Inside this issue
End Frame: Dune before Sunrise, Egypt (2010) by Stephan Furnrohr
Andy Holliman chooses one of his favourite images
I’ve been interested in photography for almost as long as I can remember, I think my first camera was a Kodak Brownie 127 roll-film – not new! My enthusiasm was rekindled by moving to Nikon DSLRs a few years ago.
I came across Stephan Fürnrohr’s image in the Travel Photographer of the Year 2017 exhibition earlier this year. The venue was on my doorstep in Greenwich so I had the opportunity to visit a few times and to join in some of the workshops and lectures arranged around the show.
There were many great photographs on display but this image stood out for me, and each time I saw it I liked it more.
It’s taken around dawn; the photographer is facing north, the warm light from the east catches the right-hand side of the dunes, the west-facing slopes reflect the cool blue from the sky.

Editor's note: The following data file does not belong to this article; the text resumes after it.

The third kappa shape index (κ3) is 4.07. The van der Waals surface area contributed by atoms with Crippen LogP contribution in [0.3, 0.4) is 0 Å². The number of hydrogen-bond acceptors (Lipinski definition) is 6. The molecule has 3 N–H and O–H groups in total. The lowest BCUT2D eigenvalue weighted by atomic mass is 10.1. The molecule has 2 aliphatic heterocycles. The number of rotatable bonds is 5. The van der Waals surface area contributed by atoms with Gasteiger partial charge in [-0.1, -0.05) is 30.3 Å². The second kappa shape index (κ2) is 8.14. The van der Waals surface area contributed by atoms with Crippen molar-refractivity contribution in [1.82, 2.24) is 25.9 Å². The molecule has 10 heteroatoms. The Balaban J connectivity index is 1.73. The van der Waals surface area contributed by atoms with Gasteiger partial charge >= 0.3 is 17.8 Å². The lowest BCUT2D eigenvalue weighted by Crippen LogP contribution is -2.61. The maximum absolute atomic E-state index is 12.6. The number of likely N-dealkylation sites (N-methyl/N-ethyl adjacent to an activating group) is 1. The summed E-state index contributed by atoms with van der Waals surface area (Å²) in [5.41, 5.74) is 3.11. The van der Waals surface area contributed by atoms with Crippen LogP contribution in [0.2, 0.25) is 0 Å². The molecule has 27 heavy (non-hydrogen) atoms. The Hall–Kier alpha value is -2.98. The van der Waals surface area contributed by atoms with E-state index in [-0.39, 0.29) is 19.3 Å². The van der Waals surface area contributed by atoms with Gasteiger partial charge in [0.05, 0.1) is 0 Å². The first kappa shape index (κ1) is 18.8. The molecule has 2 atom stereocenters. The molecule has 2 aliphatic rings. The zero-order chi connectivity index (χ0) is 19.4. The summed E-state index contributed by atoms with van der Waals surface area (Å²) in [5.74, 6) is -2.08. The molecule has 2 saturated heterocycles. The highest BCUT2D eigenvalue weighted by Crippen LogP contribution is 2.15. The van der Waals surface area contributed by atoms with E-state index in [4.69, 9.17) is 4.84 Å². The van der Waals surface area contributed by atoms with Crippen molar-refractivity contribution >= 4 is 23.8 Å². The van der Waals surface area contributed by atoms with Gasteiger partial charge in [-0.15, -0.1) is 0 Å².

I’m attracted to minimal images with strong shapes and compositions, ideally with a limited colour palette. This image clearly fits these criteria well.
The composition is built around a classic S-curve that leads the eye from top to bottom via a circuitous route around the centre of the image and divides the image into two balanced halves. These also form a stretched Yin and Yang symbol to emphasise the balance and opposition of the elements. The dominant curve is skilfully contained within the frame by bands of sand – pale at the bottom and blue at the top. My first thought was cloud at the top of the image but looking further I think this is probably more distant dunes, so all we can see in the image is desert coloured by the varying tones of the sky.